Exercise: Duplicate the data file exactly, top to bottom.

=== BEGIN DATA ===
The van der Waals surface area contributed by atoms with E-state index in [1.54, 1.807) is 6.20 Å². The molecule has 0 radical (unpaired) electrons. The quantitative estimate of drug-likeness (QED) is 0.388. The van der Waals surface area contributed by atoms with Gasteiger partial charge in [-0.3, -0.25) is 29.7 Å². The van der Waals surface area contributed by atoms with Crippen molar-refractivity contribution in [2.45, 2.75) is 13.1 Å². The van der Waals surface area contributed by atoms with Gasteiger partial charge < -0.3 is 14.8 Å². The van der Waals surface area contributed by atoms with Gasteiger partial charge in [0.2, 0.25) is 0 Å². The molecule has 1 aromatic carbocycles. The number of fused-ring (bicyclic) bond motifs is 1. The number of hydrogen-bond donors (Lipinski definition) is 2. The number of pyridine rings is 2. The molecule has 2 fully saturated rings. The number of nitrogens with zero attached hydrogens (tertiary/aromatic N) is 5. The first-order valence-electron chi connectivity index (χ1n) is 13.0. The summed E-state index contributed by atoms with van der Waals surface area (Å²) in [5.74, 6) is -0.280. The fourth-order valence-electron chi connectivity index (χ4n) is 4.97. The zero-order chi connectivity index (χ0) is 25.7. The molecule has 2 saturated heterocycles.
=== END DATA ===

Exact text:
The van der Waals surface area contributed by atoms with E-state index in [1.54, 1.807) is 6.20 Å². The molecule has 0 radical (unpaired) electrons. The quantitative estimate of drug-likeness (QED) is 0.388. The van der Waals surface area contributed by atoms with Gasteiger partial charge in [-0.3, -0.25) is 29.7 Å². The van der Waals surface area contributed by atoms with Crippen molar-refractivity contribution in [2.45, 2.75) is 13.1 Å². The van der Waals surface area contributed by atoms with Gasteiger partial charge < -0.3 is 14.8 Å². The van der Waals surface area contributed by atoms with Gasteiger partial charge in [0.2, 0.25) is 0 Å². The molecule has 1 aromatic carbocycles. The number of fused-ring (bicyclic) bond motifs is 1. The number of hydrogen-bond donors (Lipinski definition) is 2. The number of pyridine rings is 2. The molecule has 2 fully saturated rings. The number of nitrogens with zero attached hydrogens (tertiary/aromatic N) is 5. The first-order valence-electron chi connectivity index (χ1n) is 13.0. The summed E-state index contributed by atoms with van der Waals surface area (Å²) in [5.74, 6) is -0.280. The fourth-order valence-electron chi connectivity index (χ4n) is 4.97. The zero-order chi connectivity index (χ0) is 25.7. The molecule has 2 saturated heterocycles.